14 Jul What is Scaffold Sheeting Strength at ‘Yield’ (And Why You Should Care)
I have to admit, different brands of scaffold sheeting, including brands of shrink wrap scaffold sheeting look pretty similar at the point you buy them. It is only when you start to use sheeting that you discover just how well it welds or shrinks and only after some weeks or months how well it will withstand bad weather. However, by that time you are shrink wrapping a scaffolding, it is normally too late to do much about it.
For that reason, I always urge scaffolders and contractors who are looking to buy scaffold sheeting to look beyond the claims materials suppliers and to check out the specifications and performance data for competing scaffold wrap suppliers for themselves to determine scaffold sheeting strength.
However, that is often easier said than done. Once you have obtained the data sheet for a scaffold shrink wrap film, which numbers should you be looking at?
A common point of comparison for determining scaffold sheeting strength is the overall tensile strength of a shrink wrap film. Tensile strength is a good measure of the strength of a shrink wrap film and is important for point loading performance, such as where the shrink wrap film is covering a sharp scaffold fitting. However, in my opinion, one of the most important yet overlooked points of comparison between scaffold wrap film is tensile strength at yield.
Tensile Strength at Yield
Tensile strength at yield relates to the strength of the shrink wrap film but with a focus on elasticity – i.e. the ability of the film to return to it’s original form when hit by a force such as the wind. You may notice that scaffold sheeting with poor elasticity may sag after time, even if they at first seem ‘drum tight’ when initially installed. This is due to poor tensile strength at yield.
In a similar way, traditional style scaffold sheeting is tied to the scaffolding using elasticated bungees. In many cases it is the bungee ties that experience wind loadings which stretch them past the ‘point of no return’. They then become saggy and allow the sheeting to flap and even detach if the wind is strong enough.
The tensile strength at beak for Rhino Verisafe® ia 20,000 kN / m2. The tensile strength at yield is 13,700 kn / m2.
Testing Shrink Wrap Yourself!
Rather than relying on data sheets and specifications, it is quite easy to get an idea of the a shrink wrap film’s tensile strength at yield by testing the film yourself! If you can ask a couple of suppliers to send you just a small sample, it will give you a really good idea of how one shrink wrap film is going to withstand wind loadings when compared with another.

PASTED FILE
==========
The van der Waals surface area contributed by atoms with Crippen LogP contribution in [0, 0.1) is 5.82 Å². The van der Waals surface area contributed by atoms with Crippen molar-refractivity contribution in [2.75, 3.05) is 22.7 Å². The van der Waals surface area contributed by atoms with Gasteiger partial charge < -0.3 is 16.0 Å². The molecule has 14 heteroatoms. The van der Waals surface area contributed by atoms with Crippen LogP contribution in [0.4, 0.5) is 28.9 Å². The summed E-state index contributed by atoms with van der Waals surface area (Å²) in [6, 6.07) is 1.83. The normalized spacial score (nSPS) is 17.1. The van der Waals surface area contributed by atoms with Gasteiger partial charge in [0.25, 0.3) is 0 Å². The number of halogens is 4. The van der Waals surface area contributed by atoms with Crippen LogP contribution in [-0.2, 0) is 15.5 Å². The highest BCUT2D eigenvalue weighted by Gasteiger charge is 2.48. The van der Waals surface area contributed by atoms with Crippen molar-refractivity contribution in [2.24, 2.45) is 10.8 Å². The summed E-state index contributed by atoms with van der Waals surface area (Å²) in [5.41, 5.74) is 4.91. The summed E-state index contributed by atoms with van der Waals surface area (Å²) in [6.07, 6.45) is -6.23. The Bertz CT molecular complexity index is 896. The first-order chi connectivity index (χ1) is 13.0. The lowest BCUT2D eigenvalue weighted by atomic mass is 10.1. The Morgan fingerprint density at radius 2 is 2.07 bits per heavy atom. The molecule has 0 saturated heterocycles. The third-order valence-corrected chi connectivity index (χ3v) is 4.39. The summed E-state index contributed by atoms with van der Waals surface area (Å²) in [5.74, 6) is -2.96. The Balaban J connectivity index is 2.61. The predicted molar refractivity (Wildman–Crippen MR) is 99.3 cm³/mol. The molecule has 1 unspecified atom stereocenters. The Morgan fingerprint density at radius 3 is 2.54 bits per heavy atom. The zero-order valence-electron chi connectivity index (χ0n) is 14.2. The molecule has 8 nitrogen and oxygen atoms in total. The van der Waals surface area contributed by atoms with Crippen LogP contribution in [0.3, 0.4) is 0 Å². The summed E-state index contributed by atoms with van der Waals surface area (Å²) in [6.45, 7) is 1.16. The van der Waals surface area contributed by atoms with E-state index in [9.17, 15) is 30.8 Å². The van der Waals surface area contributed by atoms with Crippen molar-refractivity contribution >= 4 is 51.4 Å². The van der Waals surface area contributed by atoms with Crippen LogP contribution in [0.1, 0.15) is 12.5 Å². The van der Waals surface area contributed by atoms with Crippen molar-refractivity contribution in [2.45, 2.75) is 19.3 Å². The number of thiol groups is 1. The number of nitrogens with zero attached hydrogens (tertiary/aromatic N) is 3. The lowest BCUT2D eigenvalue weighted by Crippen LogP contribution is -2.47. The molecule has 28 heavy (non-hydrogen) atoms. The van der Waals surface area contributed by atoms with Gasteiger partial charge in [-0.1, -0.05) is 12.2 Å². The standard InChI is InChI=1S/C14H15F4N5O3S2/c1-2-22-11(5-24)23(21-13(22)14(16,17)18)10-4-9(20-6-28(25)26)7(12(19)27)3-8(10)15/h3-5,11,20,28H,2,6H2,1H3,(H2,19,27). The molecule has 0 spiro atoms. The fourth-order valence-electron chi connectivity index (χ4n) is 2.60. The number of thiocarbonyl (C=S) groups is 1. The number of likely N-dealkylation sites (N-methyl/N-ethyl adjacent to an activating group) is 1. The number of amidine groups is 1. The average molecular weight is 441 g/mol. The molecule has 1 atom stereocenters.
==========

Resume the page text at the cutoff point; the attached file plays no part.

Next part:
Build a 1-2 metre square frame from scaffolding which is supported 40-50cm from the ground. Cover the square with shrink wrap scaffold sheeting as normal by welding and heat shrinking drum tight. Then load the shrink wrap sheeting. In the image above, SCA Protect used bags of sand up to 800Kg were used which caused the Verisafe® shrink wrap to deflect by around 20cm. Finally, remove the load and the shrink wrap should return to it’s original ‘drum tight’ form.
Why Tensile Strength at Yield is important for scaffold sheeting?
All scaffolders and contractors are looking for a ‘fit and forget’ scaffold sheeting. If shrink wrap sheeting has poor tensile strength at yield it will soon begin to sag and lose the signature ‘drum tight’ finish that shrink to fit sheeting is known for. At this point it will begin to flap and ultimately self destruct and detach from the scaffolding.
Most scaffold sheeting has a tensile strength at break that is able to withstand high wind loads. However, in ‘real world’ scenarios it is the ability to have an elasticity to the scaffold sheeting that can withstand wind loads over a period of time and remain ‘drum tight’ that is perhaps even more important than it’s ultimate strength.
I hope you found this article useful, if so please share! If you need help and advice with any aspect of using shrink wrap film for scaffolding encapsulation andcontainment call myself or my team on 01477 532222. Alternatively drop us a line to email@example.com.